The Nikon Imaging Centre at the Curie’s Institut (NIMCE) promotes the improvement and development of bio-imaging technologies and their application to the life sciences.
The NIMCE is to provide to a wide community of scientists throughout France, with the support of Nikon France, a large number of up-to-date imaging methodologies to monitor the living cell activity at high spatial and temporal rate, and as a consequence to propose an adequate management of the massive data generated with these approaches.
The NIMCE is an Institut Curie and CNRS core facility for light microscopy developed in partnership with Nikon France SAS. The NIMCE is supported by the following corporations, as a corporate partners, Photometrics, Molecular Device and as a corporate contributors Dell, Life Imaging System, TMC and Photonlines by supplying both microscopy equipment and experimental materials.
The mission of the NIMCE is to:
Nikon has developed a group of world leading imaging centers in order to provide researchers with the latest in cutting edge technology for imaging and microscopy. The NIMCE (NIMCE@IC-CNRS) is Nikon’s seventh global imaging centre providing researchers at academic institutions with access to the most advanced technology and optimum conditions for their ground-breaking scientific research. The eight other Nikon centres of excellence are based at University of Heidelberg in Germany ( NIC@HD), Harvard Medical School in North America ( NIC@HMS), Hokkaido University in Japan ( NIC@HU), Oxford University ( NOMIC), University of California at San Francisco ( NIC@UCSF), Singapore Bioimaging Consortium( NIC@SBIC), Northwestern University Feinberg School of Medicine ( NIC@NU-FSM) and recently the King's College London ( NIC@King's).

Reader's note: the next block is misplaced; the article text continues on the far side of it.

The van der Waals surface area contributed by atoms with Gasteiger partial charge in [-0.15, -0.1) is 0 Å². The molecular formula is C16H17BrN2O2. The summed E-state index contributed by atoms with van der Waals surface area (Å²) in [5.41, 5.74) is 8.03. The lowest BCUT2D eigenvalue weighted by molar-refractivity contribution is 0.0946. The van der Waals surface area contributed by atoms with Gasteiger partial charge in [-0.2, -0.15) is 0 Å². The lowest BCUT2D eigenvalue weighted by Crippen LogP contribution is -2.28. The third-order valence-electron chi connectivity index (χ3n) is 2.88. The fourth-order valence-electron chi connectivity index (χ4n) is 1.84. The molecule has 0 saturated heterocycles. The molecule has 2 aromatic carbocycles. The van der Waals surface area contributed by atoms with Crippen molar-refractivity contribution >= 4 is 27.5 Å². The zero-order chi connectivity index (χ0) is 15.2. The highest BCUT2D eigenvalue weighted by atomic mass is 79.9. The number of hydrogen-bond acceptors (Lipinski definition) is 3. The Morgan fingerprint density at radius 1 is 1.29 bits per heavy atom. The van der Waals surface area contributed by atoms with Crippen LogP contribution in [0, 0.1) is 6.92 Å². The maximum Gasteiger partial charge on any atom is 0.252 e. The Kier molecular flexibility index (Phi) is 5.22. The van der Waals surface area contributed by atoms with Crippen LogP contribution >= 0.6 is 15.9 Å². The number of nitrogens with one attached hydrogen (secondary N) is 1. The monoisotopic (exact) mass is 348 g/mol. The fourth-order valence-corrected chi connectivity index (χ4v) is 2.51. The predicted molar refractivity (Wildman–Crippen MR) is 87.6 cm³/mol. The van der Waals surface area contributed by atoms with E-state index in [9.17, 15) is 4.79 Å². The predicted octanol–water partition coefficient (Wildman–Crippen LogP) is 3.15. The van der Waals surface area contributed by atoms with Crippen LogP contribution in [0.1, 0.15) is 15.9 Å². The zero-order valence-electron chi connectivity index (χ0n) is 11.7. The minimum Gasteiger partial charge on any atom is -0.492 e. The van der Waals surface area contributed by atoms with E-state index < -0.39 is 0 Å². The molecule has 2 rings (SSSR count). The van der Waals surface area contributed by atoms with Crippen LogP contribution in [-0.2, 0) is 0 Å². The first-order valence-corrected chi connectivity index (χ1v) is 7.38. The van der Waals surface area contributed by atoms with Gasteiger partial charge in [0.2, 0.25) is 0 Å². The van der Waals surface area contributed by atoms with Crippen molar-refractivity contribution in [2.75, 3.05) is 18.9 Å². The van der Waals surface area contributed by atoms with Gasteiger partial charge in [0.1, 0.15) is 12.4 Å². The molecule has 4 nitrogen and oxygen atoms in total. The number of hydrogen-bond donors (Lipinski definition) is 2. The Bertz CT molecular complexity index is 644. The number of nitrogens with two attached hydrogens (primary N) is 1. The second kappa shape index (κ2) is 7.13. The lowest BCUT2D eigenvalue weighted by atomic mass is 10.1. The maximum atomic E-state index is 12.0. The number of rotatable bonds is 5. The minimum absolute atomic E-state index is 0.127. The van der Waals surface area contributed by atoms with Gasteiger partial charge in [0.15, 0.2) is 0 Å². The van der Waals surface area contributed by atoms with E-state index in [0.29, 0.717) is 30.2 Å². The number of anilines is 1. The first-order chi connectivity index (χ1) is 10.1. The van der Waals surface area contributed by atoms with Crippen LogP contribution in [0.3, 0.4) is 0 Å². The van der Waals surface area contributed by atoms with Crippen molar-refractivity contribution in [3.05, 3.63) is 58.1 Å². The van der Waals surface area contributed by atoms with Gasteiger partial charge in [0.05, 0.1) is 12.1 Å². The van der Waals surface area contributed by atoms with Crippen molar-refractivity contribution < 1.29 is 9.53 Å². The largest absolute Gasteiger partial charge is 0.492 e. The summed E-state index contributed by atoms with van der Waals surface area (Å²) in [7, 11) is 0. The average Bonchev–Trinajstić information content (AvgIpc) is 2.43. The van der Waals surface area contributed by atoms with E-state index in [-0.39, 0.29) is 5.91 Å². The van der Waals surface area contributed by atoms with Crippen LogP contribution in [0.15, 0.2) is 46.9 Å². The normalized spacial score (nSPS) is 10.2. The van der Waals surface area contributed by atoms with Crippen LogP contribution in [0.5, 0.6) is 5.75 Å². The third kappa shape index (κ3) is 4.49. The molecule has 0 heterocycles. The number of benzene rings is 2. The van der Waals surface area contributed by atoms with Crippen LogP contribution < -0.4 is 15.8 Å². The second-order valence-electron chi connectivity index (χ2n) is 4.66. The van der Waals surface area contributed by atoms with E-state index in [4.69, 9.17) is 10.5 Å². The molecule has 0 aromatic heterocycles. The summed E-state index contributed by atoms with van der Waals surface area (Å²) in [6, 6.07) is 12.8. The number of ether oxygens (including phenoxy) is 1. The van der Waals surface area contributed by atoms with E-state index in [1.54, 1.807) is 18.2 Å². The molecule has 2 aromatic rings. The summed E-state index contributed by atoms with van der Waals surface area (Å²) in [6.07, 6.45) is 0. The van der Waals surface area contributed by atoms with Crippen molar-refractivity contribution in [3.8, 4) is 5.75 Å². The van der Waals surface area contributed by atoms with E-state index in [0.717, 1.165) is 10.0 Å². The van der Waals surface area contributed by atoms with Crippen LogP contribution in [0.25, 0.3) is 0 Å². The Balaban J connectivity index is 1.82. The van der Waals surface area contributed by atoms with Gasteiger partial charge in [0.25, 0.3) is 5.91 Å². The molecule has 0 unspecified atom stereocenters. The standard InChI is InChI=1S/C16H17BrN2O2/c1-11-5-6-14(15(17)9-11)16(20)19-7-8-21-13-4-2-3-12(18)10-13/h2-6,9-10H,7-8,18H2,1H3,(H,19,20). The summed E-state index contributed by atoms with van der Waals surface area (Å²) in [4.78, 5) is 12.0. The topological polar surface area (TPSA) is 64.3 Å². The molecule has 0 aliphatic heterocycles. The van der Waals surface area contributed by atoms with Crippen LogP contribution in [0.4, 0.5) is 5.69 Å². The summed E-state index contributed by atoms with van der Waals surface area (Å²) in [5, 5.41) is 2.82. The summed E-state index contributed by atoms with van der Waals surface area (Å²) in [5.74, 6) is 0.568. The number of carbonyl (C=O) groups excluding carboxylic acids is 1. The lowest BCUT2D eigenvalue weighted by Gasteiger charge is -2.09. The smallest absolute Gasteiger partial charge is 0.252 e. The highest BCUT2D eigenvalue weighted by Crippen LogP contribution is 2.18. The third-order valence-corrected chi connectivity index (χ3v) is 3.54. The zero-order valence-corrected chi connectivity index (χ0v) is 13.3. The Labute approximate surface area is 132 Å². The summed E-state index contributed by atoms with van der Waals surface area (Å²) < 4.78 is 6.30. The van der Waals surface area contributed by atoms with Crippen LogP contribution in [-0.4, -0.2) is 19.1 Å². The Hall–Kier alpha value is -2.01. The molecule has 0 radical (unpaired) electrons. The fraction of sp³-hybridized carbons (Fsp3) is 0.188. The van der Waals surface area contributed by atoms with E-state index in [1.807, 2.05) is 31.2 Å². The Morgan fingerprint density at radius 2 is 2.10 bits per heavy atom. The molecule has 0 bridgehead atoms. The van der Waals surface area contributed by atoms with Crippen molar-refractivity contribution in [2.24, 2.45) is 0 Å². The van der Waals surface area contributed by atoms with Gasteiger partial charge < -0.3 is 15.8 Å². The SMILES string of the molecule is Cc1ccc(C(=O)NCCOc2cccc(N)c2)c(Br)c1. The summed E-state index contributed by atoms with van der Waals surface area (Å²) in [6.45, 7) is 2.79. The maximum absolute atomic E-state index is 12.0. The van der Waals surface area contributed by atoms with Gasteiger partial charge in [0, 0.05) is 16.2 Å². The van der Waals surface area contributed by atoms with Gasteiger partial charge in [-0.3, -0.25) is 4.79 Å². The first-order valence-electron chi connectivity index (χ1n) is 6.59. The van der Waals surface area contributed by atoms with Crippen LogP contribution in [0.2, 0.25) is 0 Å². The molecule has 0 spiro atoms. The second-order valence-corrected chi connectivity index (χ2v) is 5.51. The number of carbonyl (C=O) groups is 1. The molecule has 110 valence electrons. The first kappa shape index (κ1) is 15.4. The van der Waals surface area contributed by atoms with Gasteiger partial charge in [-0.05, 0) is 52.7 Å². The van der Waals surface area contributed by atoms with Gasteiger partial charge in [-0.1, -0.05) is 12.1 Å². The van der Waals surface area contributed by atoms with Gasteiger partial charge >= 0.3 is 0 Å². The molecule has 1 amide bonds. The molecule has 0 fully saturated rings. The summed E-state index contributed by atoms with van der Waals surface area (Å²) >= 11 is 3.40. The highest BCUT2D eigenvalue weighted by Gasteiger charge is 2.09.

Capturing high-quality confocal images at ultrahigh-speed and enhanced sensitivity with a resonant scanner and galvano scanner, Nikon's A1R is a powerful tool for the imaging and visualization of intracellular dynamics and interaction. The system comes equipped with a unique hybrid scan head incorporating both an ultra high-speed resonant scanner and a high-resolution galvano scanner, enabling simultaneous bleaching/ photoactivation and acquisition.
N-STORM is a super-resolution microscope system that combines “STochastic Optical Reconstruction Microscopy” technology (licensed from Harvard University) and Nikon's Eclipse Ti research inverted microscope. The N-STORM super-resolution microscope provides dramatically enhanced resolution that is 10 times that of conventional optical microscopes.
The Nikon BioStation IM-Q is a compact cell incubator and monitoring system offering two types of microscope cameras and perfusion capabilities. The BioStation IM-Q time-lapse imaging system facilitates a broad array of short-term and long-term time-lapse experiments, including studies of cell growth, morphology, and protein expression, by providing consistent environmental control of temperature, humidity and gas concentration in combination with phase and fluorescence imaging of exceptional quality.
The Eclipse 80i upright research-level microscope has been replaced by Nikon’s Eclipse Ni-U upright research microscope, developed to address the need for a microscope that is highly versatile, combining system expandability and superior optical performance in an easy-to-use system.
The Ni-U can be configured in a multitude of ways depending on the requirements of the user. Its adaptability makes it suitable for many applications, from clinical examination to research, and features motorized accessories that include nosepiece, fluorescence attachment, and shutter.
Combining TIRF and epifluorescence set-up for (live) imaging with a great variety of wavelengths, the Nikon TIRF system is an inverted and fully automated Eclipse Ti-E microscope with both widefield fluorescence and brightfield illumination and with objective TIRF illumination. + Existing copy for Ti-LAPP TIRF system.
Combining TIRF and epifluorescence set-up for (live) imaging with a great variety of wavelengths, the Nikon TIRF system is an inverted and fully automated Eclipse Ti-E microscope with both widefield fluorescence and brightfield illumination and with objective TIRF illumination.
The Eclipse Ti combines with a ROPER laser bench Laser 491nm 1W and 561 nm 100 mW to provide a PALM (photo-activated localization microscopy) and dSTORM (direct stochastic optical reconstruction microscopy, licensed from Harvard University) super-resolution system which overcomes the diffraction limit of light and allows investigators to study subcellular structures in greater detail than is possible with a confocal microscope.